‘Moonlight’ carries the burden of huge praise with grace.

By Barry Lord

Barry Jenkins’ Moonlight is another in that seemingly new category of film releases; the ready-to-eat, just-add-water-and-voila cinematic masterpiece destined for greatness and – with Oscar night drawing closer – gongs aplenty.

But this is problematic too.

Nowadays movies arrive on our shores laden with adulation from critics, screaming superlatives like ‘masterful’ and ‘majestic’ that duly adorn the posters and all before the paying public has had a chance to concur.

The only thing that suffers is the movie itself because it has so much to live up to.

Now Moonlight, through no fault of its own, has to go some way to merit at least one of these high compliments.


On first viewing, the film does not immediately shake the ground under your feet, nor does it tell you something about life that hasn’t already been learned through bitter experience.

But that is missing the point for Moonlight’s real power is in its subtlety.

The effortless way it evokes sympathy for the characters despite never asking for it. Its many lessons are delivered like a quiet reminder rather than a hectoring roar.

It’s ostensibly a rites of passage story told over three-time periods. Chiron (Alex R. Hibbert) runs into an abandoned apartment in Florida, seeking a hiding place from the neighbourhood bullies coming home from school.

He is rescued, in more than one sense, by Juan (Mahershala Ali) the local crack dealer, intrigued by this quiet, lonely little lad. Chiron has his troubles to seek.

His mother Paula (Naomie Harris) is hopelessly addicted to crack, leaving her young son to frequently come back to an empty home, at least when Mummy is not entertaining a new boyfriend/dealer or selling the TV (Chiron’s only comfort) to feed her addiction rather than her son.


The job of giving Chiron some semblance of a normal home life falls on Juan and his girlfriend Teresa (Janelle Monae) who manage to keep him on a relative straight and narrow path, until he reaches his adolescence where young Hibbert makes way for Ashton Sanders as the 16-year-old Chiron.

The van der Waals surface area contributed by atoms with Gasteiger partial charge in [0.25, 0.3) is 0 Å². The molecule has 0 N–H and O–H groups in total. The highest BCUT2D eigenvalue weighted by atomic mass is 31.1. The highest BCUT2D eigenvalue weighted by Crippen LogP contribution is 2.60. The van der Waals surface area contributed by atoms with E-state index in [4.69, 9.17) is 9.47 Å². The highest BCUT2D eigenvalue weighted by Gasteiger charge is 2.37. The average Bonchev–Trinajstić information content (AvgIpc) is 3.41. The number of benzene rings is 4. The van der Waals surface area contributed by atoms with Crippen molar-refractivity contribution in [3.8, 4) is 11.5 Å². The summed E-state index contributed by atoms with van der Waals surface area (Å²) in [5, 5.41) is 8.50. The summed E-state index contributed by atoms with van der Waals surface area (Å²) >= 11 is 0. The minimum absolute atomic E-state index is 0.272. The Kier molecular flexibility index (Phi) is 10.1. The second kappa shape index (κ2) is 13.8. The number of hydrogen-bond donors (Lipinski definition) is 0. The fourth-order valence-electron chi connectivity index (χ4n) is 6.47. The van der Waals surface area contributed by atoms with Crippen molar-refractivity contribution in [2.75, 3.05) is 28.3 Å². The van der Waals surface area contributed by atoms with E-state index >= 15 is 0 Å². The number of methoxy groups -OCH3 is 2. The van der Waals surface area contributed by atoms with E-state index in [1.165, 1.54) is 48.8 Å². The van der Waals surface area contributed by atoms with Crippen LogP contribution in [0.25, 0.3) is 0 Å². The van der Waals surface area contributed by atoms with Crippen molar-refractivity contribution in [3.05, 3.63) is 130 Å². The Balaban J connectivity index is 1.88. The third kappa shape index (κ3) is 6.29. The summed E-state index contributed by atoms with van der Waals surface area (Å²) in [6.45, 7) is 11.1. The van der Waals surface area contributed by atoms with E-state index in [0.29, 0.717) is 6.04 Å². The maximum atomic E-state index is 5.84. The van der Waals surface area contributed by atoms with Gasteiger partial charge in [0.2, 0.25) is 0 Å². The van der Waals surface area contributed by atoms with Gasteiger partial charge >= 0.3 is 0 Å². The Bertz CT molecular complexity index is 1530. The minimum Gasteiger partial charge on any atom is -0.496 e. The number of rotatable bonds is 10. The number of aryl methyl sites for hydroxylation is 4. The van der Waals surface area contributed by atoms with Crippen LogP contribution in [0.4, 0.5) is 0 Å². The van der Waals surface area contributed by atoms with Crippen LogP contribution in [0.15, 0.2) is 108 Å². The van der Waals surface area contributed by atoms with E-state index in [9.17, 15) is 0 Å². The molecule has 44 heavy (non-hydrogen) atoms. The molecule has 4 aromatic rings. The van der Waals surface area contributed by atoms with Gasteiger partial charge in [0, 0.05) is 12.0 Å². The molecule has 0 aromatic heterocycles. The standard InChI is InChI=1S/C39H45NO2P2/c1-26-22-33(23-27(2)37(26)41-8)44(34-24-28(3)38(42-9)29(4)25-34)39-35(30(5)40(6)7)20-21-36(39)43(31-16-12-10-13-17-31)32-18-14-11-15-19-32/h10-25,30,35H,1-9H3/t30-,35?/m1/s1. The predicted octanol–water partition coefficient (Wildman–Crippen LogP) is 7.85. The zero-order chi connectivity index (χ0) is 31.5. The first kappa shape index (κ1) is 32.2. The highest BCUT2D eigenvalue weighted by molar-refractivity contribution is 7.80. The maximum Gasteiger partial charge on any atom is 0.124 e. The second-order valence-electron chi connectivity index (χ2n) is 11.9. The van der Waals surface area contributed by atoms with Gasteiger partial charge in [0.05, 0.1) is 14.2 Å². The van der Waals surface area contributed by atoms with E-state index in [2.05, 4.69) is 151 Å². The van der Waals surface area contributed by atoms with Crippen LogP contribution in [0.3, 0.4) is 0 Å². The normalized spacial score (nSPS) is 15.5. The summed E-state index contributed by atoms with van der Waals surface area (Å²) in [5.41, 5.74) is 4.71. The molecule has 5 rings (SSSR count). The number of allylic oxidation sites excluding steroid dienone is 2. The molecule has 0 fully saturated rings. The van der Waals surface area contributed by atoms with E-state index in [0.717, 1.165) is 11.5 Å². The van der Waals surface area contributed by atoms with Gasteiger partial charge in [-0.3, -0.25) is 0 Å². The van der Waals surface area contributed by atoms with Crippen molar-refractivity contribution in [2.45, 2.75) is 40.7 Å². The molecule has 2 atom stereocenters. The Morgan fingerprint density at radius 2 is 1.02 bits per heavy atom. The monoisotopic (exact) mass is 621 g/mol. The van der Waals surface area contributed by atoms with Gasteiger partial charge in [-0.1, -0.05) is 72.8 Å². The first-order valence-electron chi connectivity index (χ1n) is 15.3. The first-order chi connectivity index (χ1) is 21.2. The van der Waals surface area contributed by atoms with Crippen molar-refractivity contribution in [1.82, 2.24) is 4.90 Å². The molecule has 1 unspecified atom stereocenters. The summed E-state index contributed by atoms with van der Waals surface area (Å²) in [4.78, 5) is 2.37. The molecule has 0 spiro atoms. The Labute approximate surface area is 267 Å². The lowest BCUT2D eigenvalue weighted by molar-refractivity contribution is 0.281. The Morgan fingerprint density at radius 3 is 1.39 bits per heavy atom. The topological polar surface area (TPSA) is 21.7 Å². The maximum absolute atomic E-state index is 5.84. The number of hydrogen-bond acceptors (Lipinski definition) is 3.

High school brings more harsh lessons about life and people, but also the beginning of Chiron’s sexual awakening.

In a short spell, Chiron has his first sexual encounter with his boisterous close friend Kevin (Jharell Jerome) and suffers a humiliating betrayal that ultimately leads to a descent into the criminal world that Juan had studiously tried to steer his young charge clear of.

Flash forward to adulthood and Chiron (now played by the adult Trevante Rhodes) adopts the sobriquet ‘Black’, moves to Atlanta and takes to the life of a drug dealer with verve and confidence. But one phone call, and an emotional reunion, chips away painfully at the façade he has carefully built for himself.

Director Jenkins – whose script is taken from a short story, In Moonlight Black Boys look Blue by Tarell Alvin McCraney – shows incredible assurance with the material in his possession and wrings terrific performances out of a cast – Harris apart- of unknowns.

There is no preaching, sanctimony or swelling orchestral score designed to elicit an emotional response. Here it is as much about what is unsaid rather than what is said; a glance or a flick of the eye says more than the best written soliloquy ever could.

The film is ultimately about the fragility of false identity and no amount of outward braggadocio can hide what dwells in the human heart. I may not be the demographic for this movie, but who hasn’t felt lost in the world and unsure about their role in it?

Who hasn’t felt alienated, dispossessed or abandoned?

Whether the film lives up to its exalted praise is up to those who buy a ticket, but it is a hugely rewarding piece of work – for me, far more accomplished than the vastly overpraised Boyhood (2015) – and indeed an important one.

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